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The flood of news about the vile attack by Islamic extremists on the U.S. Consulate in Benghazi and the resulting death of Ambassador Chris Stevens, 3 other embassy staff, and multiple Libyan security force members drowned out the news that the first truly democratic Libyan Parliament voted in a Prime Minister yesterday.  Mustafa Abushagur, the Deputy Prime Minister of the previous temporary govt. won the runoff vote and is now the new Prime Minister of Libya.  

Mustafa Abushagur, in his capacity as Deputy Prime Minister, was one of the first Libyan officials to respond to the attack in Benghazi.  His statement gives good insight into the direction in which Libya will be moving and Libya's future relationship with the U.S.:

FROM THE OFFICE OF LIBYA DEPUTY PRIME MINISTER MUSTAFA ABUSHAGUR

"Ambassador Chris Stevens was a dear friend of mine, and of Libya, and played a key role in helping our revolution. He was in Benghazi throughout the revolution and was very instrumental in its support. The men and women serving at the United States Consulate were allies in our shared fight for freedom and democracy. I am shocked at the attacks on the United States Consulate in Benghazi. I condemn these barbaric acts in the strongest possible terms. This is an attack on America, Libya and free people everywhere.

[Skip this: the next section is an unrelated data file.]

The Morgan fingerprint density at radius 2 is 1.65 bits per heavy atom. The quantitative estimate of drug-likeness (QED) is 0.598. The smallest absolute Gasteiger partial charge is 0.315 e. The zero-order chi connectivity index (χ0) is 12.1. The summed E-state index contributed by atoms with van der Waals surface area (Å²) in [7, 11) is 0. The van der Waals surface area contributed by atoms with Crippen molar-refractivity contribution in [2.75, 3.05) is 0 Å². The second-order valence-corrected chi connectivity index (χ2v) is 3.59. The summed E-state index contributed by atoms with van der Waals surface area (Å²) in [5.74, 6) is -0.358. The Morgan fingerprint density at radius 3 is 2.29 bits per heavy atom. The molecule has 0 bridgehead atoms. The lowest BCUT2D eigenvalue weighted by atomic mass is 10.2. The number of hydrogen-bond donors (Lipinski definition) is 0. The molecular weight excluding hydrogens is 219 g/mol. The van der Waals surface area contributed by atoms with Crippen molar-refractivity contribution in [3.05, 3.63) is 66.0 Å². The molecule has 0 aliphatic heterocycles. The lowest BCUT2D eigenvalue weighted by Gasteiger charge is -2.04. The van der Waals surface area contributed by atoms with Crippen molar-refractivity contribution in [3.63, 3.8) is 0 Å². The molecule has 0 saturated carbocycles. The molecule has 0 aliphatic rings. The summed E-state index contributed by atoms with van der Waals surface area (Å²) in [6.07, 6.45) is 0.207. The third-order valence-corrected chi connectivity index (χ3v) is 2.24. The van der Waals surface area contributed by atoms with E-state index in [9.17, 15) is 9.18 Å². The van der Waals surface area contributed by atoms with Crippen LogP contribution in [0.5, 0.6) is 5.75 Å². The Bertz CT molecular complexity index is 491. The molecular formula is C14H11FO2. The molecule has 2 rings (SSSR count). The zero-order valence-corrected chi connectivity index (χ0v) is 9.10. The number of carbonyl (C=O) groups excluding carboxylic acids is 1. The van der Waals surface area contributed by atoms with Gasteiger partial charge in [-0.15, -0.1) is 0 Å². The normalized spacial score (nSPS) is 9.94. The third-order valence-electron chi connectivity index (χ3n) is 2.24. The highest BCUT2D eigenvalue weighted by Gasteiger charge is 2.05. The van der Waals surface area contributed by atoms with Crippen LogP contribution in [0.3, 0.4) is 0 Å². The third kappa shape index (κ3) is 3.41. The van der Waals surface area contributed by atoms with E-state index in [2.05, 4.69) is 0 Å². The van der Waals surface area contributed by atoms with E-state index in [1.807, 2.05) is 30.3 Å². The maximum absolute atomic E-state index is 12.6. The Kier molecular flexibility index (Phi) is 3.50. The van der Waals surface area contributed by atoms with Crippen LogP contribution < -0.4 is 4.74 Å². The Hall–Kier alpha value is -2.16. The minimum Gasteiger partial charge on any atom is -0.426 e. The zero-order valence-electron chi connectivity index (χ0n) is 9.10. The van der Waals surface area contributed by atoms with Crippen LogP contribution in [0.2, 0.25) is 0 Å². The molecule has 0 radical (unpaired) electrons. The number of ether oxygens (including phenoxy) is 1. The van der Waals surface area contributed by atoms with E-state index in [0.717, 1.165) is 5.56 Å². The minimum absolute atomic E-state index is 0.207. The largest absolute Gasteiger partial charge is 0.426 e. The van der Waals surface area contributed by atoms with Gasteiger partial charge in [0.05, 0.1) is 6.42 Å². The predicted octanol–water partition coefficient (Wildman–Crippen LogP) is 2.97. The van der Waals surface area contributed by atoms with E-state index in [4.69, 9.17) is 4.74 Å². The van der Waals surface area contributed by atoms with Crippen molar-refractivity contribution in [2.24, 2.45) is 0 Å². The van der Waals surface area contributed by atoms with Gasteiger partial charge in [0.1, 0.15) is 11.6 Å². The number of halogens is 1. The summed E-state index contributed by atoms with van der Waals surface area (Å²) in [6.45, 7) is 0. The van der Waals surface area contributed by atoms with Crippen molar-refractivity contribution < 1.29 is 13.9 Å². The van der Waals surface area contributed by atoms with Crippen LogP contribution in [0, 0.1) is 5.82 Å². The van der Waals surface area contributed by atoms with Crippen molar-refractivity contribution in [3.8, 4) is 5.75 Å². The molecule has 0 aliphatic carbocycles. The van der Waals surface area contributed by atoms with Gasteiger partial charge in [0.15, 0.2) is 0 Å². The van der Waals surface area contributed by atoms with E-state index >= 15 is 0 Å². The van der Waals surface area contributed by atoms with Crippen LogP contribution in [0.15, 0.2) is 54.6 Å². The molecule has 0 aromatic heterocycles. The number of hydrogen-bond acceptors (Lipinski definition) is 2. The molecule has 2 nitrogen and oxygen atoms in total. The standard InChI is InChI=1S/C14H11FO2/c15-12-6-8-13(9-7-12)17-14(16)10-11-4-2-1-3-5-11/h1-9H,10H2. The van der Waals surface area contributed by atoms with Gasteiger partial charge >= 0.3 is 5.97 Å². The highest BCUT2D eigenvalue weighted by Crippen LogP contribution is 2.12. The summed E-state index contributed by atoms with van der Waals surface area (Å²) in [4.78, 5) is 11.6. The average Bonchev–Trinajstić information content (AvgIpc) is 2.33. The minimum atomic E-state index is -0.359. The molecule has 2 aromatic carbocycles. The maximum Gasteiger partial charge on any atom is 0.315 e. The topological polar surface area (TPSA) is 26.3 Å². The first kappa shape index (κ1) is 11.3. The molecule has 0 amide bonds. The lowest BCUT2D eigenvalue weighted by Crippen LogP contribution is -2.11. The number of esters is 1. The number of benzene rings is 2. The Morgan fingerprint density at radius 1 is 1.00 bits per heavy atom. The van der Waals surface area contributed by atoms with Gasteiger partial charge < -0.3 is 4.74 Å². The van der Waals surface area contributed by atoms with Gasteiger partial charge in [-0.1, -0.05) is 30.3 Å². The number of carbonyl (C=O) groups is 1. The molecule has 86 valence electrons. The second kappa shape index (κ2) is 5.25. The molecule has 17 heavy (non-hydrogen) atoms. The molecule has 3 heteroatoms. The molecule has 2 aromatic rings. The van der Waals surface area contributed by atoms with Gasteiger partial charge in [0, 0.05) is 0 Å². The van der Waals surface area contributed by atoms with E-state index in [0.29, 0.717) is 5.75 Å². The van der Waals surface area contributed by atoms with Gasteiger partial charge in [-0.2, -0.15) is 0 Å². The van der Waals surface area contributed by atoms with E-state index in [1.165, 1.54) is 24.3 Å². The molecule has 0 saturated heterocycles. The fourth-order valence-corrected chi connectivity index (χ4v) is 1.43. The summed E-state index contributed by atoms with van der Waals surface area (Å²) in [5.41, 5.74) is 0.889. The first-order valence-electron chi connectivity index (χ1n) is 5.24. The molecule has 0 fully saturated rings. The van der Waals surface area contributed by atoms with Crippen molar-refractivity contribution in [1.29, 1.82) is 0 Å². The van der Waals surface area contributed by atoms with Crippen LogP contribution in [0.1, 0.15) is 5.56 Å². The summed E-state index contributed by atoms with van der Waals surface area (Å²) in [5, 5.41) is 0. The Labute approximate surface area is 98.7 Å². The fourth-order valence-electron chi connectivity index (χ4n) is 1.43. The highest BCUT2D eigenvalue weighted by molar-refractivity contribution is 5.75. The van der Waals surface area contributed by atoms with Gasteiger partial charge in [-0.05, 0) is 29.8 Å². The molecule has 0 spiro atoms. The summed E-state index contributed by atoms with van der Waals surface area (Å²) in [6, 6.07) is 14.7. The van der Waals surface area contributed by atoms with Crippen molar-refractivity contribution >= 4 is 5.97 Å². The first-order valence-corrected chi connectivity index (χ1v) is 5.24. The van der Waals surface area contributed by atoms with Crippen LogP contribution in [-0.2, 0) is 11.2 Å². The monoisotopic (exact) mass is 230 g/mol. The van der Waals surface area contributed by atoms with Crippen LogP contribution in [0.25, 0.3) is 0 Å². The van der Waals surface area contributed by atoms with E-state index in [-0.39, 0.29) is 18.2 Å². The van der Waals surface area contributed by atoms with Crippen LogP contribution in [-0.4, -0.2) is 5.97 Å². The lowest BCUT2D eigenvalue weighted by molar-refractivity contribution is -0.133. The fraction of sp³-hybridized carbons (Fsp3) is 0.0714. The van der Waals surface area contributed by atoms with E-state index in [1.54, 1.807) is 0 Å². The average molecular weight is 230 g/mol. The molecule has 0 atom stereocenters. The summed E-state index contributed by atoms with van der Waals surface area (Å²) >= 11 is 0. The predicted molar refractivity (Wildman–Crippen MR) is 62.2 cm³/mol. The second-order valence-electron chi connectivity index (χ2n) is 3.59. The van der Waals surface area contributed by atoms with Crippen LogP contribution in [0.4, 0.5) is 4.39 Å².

There is never any justification for this type of action. There must and will be consequences. Those who were involved at all levels must be found and punished. These actions run counter to the very foundations of free Libya, of democracy, and of Islam. They are reprehensible.

Our revolution is not complete simply because Gaddafi is gone. Our revolution will be complete when our state institutions are strong, when heavy arms are in the hands of only the government and when our streets are safe to all - both to Libyans and to our honored guests. The government cannot do this alone - I call on all true Libyans to hand in their weapons, and to work together to make a better Libya for all. Our shared security is the bedrock of our freedom. This kind of shameful behavior - mobs using force on their own accord - cannot happen again, no matter the target or motivation.